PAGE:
Let’s begin with unit sales.

HOLIKO, JIM: 04-2018-MarketWatch-number-of-sales.jpg

Looking at the number of sales recorded for each municipality within Niagara and comparing the first quarter of 2018 with the first quarter on 2017 we see sales activity down considerably pretty well across the board. And while, as we would expect, sales will pick up at certain periods, like the spring market, they continue to be considerably lower than the corresponding month of the previous year.

To further illustrate this trend, let’s look at the regional unit sales, month by month over the past 3 or 4 years.

You will notice that beginning in 2015, each year saw an increase in sales volume month over month from the previous year. But that changed abruptly in April 2017 when the foreign buyers spec tax was introduced. From that point forward, 2017 unit sales figures fell consistently below those of 2015 or 2016. Notice too that 2018 has continued this trend, starting slightly below 2015 volumes and experiencing a slower than usual spring spike.

But what about prices? Let’s take a look at average prices throughout the Niagara Region, municipality by municipality for those same two periods, first quarter 2017 and first quarter 2018. Of course, price comparisons are more reliable in the larger municipalities and over the region as a whole than they are in small jurisdictions where one or two very large sales can greatly skew the average for any given month. The regional summary does provide a pretty good overall sense of what is happening.

HOLIKO, JIM: 04-2018-MarketWatch-residential-sale-price-niagara-region.png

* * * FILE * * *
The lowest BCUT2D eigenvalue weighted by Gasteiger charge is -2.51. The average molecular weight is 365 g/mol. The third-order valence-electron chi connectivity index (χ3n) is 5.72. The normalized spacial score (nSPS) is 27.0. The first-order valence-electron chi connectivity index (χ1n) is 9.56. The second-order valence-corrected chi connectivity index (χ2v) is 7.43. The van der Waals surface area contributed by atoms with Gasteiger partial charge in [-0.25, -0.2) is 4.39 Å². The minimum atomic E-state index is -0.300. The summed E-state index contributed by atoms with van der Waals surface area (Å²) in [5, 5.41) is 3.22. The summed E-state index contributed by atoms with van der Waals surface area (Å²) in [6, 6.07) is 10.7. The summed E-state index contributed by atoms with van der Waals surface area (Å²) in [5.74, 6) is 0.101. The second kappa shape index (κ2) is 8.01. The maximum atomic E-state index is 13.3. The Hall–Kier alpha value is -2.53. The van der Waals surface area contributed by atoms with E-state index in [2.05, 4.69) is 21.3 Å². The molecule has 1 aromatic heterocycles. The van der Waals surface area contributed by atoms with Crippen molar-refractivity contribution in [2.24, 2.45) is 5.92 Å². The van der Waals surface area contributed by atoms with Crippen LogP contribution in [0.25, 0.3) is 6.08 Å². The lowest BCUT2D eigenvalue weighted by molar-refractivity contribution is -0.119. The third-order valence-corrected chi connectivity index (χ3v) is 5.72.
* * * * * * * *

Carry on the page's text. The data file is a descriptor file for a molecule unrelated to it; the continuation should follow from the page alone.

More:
Here we see an interesting phenomenon.

While prices are lower than they were at the peak of the market in April 2017, they are certainly above the levels of a year ago, and they are continuing to show modest month over month gains.

Have a look at the accompanying graph, where we have again examined the market, month by month, across the region over the past 3 or 4 years.

HOLIKO, JIM: 04-2018-MarketWatch-residential-sale-price-niagara-region.png

Notice how 2015 was relatively flat price wise, in contrast to 2016 which saw pretty solid gains, especially the latter half (although it did fall off somewhat at the end of the year). 2017 showed amazing growth to April where it peaked, then the market dropped through to July. It has, however, held steady and even gained strength since then.

And 2018 has picked up where 2017 left off, maintaining substantial gains over January 2017 and while not as high as the peak in April, is I believe positioned to gain significant ground again this year.

When you consider all the adverse changes that the real estate market faced in 2017, the fact that prices have stayed as strong as they have is truly remarkable. It’s a tribute to how solid the real estate economy is in Niagara and to the fact that the prices never rose to inflationary levels. If anything, homes in Niagara remain undervalued when viewed in the context of the entire Golden Horseshoe. And that’s something that we’ll take a good analytical look at next month.